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Spring 2019

Choosing Our Own Adventure

By Emily Coleman, Parent and TSBVI Outreach Director  

Abstract:  Mother and new TSBVI Outreach Director describes her experience of moving to Texas with her family.

Keywords: choice, risk, opportunity, family, journey, parent

Remember the books we read as kids where every chapter led to a choice? Based on your decision, you could either be a hero or face impending doom. When deciding as a family to relocate to Texas from Washington State this summer, it very much felt like a “Choose Your Own Adventure” as we planned for the move and even still as we got set-up in Austin.

You may think I’m being a bit dramatic with the usage of “doom” but when you are raising a child who is blind, and who also has additional disabilities like my son, every decision is weighted differently.  We can’t look online to find out which schools have the best test scores...because programs for him aren’t easily measured by those standards.  We can’t seek out clubs and extracurriculars that he might enjoy...because his hobbies aren’t that obvious.

Photo Caption: Eddie in the hallway at school

Eddie wears hearing protection and carryies a bookbag while using a cane to navigate a hallway full of lockers at school


For some of you unfamiliar with the Austin area, there are multiple independent school districts to choose from. For this step of our adventure, I had to make many phone calls and determine what was available for all of our kids.  This aspect had particularly high-stakes because kids can’t easily move to a new school every year.  The next chapter of our story quite literally depended on a good judgement call here, and the total avoidance of doom.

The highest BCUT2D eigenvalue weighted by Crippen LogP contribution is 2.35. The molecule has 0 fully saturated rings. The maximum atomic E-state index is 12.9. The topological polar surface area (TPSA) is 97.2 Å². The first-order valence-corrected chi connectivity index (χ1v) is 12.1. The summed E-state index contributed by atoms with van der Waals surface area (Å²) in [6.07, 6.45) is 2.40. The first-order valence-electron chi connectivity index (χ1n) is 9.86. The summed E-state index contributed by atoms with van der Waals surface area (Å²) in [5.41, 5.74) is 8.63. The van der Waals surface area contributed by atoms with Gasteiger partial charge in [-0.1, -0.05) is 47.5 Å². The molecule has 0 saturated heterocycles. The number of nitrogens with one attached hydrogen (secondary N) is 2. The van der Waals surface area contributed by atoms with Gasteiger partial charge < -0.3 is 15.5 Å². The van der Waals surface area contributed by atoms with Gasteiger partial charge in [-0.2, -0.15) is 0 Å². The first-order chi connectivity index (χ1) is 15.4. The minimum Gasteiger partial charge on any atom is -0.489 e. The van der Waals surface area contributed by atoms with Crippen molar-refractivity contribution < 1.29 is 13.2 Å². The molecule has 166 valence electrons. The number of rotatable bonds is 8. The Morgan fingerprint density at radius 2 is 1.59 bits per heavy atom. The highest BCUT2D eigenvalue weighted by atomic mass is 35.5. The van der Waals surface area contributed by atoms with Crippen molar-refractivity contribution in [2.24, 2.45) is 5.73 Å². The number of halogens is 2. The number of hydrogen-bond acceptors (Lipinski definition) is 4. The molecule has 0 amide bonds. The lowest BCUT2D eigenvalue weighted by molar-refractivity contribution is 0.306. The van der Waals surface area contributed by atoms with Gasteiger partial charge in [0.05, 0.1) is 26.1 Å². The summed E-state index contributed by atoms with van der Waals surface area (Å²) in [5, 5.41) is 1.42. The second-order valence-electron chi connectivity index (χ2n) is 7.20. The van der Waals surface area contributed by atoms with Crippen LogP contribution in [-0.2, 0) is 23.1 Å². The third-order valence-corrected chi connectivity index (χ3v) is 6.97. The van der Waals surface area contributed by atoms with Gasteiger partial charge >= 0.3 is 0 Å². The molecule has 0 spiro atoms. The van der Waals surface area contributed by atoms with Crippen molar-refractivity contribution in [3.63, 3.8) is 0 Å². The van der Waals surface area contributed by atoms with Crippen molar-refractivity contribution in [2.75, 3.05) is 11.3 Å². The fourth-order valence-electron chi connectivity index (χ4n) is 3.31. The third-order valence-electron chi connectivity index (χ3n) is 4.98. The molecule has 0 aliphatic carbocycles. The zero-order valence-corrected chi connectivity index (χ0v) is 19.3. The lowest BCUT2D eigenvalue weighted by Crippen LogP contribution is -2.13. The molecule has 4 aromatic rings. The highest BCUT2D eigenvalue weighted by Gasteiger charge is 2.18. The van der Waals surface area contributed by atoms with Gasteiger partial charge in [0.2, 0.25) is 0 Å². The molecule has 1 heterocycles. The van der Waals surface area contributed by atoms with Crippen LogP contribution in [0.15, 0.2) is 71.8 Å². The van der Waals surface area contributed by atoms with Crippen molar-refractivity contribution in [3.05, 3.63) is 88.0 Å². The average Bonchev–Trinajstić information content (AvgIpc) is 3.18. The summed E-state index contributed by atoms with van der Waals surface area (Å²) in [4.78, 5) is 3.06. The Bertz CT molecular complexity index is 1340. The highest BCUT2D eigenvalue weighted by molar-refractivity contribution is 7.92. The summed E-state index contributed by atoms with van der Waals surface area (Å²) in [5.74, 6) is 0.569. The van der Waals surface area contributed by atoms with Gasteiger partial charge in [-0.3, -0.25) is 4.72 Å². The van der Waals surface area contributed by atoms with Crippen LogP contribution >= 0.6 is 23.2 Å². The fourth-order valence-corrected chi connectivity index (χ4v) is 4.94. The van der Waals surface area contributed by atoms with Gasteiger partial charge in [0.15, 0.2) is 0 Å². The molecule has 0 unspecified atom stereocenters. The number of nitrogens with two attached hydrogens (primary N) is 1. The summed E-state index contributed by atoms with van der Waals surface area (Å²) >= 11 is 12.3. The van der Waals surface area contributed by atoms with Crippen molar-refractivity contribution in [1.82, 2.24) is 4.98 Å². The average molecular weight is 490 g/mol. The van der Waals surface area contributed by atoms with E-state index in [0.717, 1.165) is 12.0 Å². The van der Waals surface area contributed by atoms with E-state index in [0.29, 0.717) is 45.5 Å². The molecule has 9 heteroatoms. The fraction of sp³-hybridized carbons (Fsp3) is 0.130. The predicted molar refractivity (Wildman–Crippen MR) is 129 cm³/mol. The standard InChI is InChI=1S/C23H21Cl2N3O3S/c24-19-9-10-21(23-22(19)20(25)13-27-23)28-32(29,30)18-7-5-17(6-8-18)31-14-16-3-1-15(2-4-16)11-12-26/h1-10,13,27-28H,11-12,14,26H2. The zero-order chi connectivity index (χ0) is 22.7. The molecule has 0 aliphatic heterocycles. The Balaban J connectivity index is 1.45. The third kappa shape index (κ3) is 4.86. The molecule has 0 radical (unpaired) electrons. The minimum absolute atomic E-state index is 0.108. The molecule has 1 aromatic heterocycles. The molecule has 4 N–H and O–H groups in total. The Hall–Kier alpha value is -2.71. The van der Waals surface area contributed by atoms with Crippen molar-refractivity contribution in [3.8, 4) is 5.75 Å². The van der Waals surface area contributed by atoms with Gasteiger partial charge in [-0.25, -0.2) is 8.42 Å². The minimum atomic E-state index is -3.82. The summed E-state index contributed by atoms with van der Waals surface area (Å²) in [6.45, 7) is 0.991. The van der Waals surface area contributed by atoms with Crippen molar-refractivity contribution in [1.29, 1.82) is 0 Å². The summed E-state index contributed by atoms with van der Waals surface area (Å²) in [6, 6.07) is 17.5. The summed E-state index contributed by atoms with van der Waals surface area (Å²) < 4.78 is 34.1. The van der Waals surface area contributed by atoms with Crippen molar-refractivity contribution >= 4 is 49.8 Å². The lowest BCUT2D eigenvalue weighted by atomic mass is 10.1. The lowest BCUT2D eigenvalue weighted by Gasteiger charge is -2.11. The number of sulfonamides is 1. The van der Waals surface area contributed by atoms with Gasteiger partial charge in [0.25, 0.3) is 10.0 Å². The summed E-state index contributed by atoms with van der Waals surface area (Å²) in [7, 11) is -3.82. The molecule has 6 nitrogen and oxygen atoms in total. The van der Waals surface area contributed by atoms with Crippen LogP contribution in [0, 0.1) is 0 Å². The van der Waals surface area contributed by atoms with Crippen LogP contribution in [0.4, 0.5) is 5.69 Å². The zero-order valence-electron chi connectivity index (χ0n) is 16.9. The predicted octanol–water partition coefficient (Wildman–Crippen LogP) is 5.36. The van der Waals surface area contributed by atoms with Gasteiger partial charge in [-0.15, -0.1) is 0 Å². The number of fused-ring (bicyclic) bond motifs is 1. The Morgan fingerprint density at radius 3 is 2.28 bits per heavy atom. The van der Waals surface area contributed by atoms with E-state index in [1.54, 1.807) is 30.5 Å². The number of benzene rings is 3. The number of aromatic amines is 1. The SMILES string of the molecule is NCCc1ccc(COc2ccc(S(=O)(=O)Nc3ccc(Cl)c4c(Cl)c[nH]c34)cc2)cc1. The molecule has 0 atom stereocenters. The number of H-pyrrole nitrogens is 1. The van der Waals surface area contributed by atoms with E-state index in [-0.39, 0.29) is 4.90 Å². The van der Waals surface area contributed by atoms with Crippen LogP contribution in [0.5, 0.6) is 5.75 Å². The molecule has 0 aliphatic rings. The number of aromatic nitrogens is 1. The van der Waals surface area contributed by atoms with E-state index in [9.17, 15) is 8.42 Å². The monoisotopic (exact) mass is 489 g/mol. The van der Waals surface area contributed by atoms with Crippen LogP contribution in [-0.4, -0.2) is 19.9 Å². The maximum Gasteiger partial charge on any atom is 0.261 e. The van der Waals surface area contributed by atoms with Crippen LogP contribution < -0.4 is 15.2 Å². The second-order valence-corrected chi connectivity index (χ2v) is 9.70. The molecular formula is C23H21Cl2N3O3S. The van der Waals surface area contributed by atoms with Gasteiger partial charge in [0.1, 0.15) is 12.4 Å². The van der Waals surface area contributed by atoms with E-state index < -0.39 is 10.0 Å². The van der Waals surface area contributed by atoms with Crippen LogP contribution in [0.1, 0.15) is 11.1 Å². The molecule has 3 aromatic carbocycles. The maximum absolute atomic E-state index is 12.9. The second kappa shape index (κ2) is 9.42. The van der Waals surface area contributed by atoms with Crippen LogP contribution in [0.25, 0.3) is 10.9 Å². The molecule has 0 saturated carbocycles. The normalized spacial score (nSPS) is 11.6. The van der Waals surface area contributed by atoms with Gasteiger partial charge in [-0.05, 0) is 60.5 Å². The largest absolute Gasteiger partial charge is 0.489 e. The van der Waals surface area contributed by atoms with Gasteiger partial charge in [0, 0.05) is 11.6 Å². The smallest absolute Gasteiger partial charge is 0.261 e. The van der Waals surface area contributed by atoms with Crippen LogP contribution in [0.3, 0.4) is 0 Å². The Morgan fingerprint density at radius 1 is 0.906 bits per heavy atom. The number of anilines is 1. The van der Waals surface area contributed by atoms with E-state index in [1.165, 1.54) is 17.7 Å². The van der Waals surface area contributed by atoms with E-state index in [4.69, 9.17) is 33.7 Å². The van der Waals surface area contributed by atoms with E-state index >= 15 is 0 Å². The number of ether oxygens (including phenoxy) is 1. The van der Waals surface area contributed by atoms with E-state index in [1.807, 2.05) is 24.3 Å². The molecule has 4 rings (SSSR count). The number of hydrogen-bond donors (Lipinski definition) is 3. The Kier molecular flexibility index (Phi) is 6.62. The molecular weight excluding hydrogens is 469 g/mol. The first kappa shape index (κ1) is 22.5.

When having a child like Eddie, we also had to take into account medical providers, insurance carriers, and access to quality healthcare. Even more crossroads to be evaluated, compared, and decided upon. Each decision met with the intensity of fighting a dragon or running for cover. Recommendations from locals and current practitioners were helpful, but we really just had to find doctors with openings and insurance options available through work. Although we had some choices, real-life ultimately determines some of our chapters for us.

Photo Caption: Eddie on his first day of school.

Eddie stands on the porch in front of his home with his arms outstretched, showing off his new shirt.


Most importantly I think, we had to consider what supports we would have in Austin. In Washington, we had numerous family and friends available to help us out. When you have any children, but especially children with special needs, finding support, childcare, and even a hug when needed can be challenging.  By walking into a chapter of our story that didn’t have Grandma literally next door, we were taking the biggest risk of all. However, by not taking the risk, we may be missing out on opportunities we didn’t even know existed.  As Paulo Coelho famously wrote, and I famously love to quote, “A boat is safe in the harbor. But this is not the purpose of a boat.”

I’d say the first book in our Texas series was a success. We made it here after all! The characters are developed and it’s up to us to finish the plot. Each day brings new decisions and the possibility of more adventures for all of our kids. Yes, there is always the risk of impending doom, but there also is no chance of being a hero without forging ahead into our stories. I look forward to watching my kids finish chapters and decide on their next steps.  There is pressure in a decision, but more importantly, opportunity in a choice.

Photo Caption: Photo of Emily with husband, James.

Emily and James, smile and stand in front of the TSBVI main building.